The palladium component is preferably present at least about 100 parts by weight (measured as metal) per million parts of the oxide support material, more preferably about 0.05-5 parts by weight per 100 parts of the oxide support material.
The combustion promoter component may contain minor amounts of other materials which preferably do not adversely affect the combustion promoter function
in a significant way. More preferably, however, the combustion promoter component consists essentially of items (i)-(iv) mentioned above. Where the composition of the invention is used as an additive particle for an FCC process, the combustion promoter component may be combined with fillers (e.g. clay, silica, alumina or silica alumina particles) and/or binders (e.g. silica sol, alumina sol, silica alumina sol, etc.) to form particles suitable for use in an FCC process. Preferably, any added binders or fillers used do not significantly adversely affect the performance of the combustion promoter component.
Where the combustion promoter composition is used as an additive particulate (as opposed to being integrated into the FCC catalyst particles themselves), the amount of combustion promoter component in the additive particles is preferably at least 50 wt. %, more preferably at least 75 wt. %. Most preferably, the additive particles consist entirely of the combustion promoter component. The additive particles are preferably of a size suitable for circulation with the catalyst inventory in an FCC process. The additive particles preferably have an average particle size of about 20-200 μm. The additive particles preferably have a Davison attrition index (DI) value of about 0-45, more preferably about 0-15.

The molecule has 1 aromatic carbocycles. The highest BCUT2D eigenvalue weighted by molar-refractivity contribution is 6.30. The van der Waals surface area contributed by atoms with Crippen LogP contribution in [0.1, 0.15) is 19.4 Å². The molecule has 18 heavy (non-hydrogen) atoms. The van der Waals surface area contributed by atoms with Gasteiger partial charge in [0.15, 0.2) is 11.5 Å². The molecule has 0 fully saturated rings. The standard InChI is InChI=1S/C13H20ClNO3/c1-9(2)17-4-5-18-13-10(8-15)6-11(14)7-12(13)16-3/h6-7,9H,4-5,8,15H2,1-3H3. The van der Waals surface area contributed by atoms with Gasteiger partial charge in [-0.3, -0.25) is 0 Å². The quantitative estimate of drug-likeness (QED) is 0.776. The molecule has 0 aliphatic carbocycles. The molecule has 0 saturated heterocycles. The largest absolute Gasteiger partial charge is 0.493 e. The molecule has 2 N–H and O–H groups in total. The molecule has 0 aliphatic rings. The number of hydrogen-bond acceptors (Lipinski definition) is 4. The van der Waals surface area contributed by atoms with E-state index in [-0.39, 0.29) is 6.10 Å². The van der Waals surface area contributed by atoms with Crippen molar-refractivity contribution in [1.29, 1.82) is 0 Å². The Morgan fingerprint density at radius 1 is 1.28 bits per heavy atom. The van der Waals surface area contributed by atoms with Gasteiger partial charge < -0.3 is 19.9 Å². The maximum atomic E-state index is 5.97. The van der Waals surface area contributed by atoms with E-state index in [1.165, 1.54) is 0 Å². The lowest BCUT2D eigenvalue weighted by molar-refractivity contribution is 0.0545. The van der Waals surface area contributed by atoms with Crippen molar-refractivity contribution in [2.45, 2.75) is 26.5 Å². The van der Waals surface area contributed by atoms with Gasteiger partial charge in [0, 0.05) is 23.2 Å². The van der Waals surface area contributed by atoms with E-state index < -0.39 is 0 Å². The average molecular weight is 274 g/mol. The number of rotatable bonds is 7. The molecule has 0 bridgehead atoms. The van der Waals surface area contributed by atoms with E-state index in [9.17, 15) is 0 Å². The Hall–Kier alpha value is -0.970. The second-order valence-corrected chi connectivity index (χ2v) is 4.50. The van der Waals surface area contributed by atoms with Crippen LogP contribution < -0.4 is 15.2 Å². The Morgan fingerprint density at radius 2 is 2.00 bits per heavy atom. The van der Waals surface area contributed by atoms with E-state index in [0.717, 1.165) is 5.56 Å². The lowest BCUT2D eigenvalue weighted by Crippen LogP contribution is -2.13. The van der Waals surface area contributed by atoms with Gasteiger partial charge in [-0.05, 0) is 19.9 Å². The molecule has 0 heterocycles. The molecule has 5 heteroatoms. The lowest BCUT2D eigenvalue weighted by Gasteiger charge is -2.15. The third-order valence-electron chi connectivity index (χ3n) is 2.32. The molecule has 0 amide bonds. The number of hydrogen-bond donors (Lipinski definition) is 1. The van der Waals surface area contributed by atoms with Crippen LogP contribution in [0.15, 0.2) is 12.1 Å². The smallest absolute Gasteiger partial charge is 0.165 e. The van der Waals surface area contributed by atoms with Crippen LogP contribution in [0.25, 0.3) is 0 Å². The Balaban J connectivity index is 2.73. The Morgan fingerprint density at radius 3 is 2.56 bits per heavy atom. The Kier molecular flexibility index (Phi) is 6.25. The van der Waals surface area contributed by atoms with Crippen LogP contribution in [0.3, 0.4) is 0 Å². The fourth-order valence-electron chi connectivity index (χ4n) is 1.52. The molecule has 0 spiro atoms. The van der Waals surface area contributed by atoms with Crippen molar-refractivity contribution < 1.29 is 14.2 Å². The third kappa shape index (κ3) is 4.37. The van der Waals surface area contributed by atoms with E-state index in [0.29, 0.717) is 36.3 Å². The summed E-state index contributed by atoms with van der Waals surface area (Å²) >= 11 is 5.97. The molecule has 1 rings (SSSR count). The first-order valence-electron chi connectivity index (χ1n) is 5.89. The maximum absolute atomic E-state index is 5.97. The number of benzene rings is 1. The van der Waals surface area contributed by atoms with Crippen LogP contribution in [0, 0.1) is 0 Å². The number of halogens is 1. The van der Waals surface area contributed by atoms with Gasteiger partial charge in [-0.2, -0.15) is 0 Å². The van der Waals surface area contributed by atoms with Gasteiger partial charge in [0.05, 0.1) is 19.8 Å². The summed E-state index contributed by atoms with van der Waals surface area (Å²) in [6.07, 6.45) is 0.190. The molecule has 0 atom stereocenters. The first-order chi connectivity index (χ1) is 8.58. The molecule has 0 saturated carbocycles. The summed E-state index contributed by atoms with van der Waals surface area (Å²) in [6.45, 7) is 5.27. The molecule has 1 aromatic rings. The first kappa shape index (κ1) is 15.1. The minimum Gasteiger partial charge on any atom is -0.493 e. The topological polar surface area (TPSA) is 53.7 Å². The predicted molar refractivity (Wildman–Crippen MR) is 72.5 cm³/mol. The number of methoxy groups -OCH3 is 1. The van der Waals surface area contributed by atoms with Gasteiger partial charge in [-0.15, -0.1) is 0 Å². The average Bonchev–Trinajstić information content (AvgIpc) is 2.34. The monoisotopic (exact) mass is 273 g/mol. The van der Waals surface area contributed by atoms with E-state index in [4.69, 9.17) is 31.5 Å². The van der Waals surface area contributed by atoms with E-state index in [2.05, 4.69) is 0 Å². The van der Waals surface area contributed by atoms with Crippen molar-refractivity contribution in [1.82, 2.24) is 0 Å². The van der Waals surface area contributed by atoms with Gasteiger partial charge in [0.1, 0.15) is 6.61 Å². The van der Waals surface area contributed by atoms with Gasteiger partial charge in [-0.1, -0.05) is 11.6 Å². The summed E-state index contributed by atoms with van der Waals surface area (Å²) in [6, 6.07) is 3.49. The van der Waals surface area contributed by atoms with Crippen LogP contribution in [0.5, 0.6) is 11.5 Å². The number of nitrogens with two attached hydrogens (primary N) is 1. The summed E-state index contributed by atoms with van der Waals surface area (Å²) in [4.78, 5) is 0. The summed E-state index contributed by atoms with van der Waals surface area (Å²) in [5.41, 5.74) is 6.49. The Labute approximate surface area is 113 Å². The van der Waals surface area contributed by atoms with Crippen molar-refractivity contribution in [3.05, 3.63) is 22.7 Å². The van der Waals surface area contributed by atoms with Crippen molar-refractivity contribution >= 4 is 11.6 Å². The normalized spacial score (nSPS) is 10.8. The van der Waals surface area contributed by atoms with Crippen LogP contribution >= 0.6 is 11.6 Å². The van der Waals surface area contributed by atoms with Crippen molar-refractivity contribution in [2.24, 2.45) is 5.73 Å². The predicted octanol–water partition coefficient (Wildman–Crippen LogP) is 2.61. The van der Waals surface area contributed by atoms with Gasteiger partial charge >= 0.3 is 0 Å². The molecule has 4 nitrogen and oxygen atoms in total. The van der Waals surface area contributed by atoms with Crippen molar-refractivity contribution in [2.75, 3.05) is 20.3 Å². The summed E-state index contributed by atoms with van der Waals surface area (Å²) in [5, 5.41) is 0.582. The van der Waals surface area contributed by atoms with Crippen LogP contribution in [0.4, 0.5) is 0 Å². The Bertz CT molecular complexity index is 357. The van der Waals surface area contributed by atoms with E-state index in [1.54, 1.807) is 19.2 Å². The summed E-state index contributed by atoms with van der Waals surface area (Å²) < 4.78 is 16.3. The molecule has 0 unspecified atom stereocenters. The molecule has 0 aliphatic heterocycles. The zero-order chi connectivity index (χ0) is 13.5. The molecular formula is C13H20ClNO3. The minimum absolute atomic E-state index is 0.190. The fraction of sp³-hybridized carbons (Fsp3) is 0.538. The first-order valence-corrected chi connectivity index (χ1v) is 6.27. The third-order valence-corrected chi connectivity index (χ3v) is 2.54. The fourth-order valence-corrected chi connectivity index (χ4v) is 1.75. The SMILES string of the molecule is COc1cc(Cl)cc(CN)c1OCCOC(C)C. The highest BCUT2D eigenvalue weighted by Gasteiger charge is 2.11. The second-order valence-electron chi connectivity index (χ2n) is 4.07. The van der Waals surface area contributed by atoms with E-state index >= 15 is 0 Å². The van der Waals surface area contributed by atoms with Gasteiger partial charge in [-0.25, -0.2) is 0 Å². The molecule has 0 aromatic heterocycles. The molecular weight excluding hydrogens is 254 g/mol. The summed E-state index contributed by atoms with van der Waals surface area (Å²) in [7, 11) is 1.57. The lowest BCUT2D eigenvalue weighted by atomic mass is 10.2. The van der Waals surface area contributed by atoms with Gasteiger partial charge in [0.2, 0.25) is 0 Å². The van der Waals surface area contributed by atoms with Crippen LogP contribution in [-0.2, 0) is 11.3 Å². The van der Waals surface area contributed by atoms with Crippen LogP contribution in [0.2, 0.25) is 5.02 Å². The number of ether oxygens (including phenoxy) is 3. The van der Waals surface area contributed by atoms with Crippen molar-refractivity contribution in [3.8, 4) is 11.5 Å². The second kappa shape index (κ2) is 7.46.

If desired, the combustion promoter composition of the invention may be integrated into the FCC catalyst particles themselves. In such case, any conventional FCC catalyst particle components may be used in combination with the combustion promoter composition of the invention. If integrated into the FCC catalyst particles, the combustion promoter composition of the invention is preferably represents at least about 0.02 wt. % of the FCC catalyst particle, more preferably about 0.1-10 wt. %.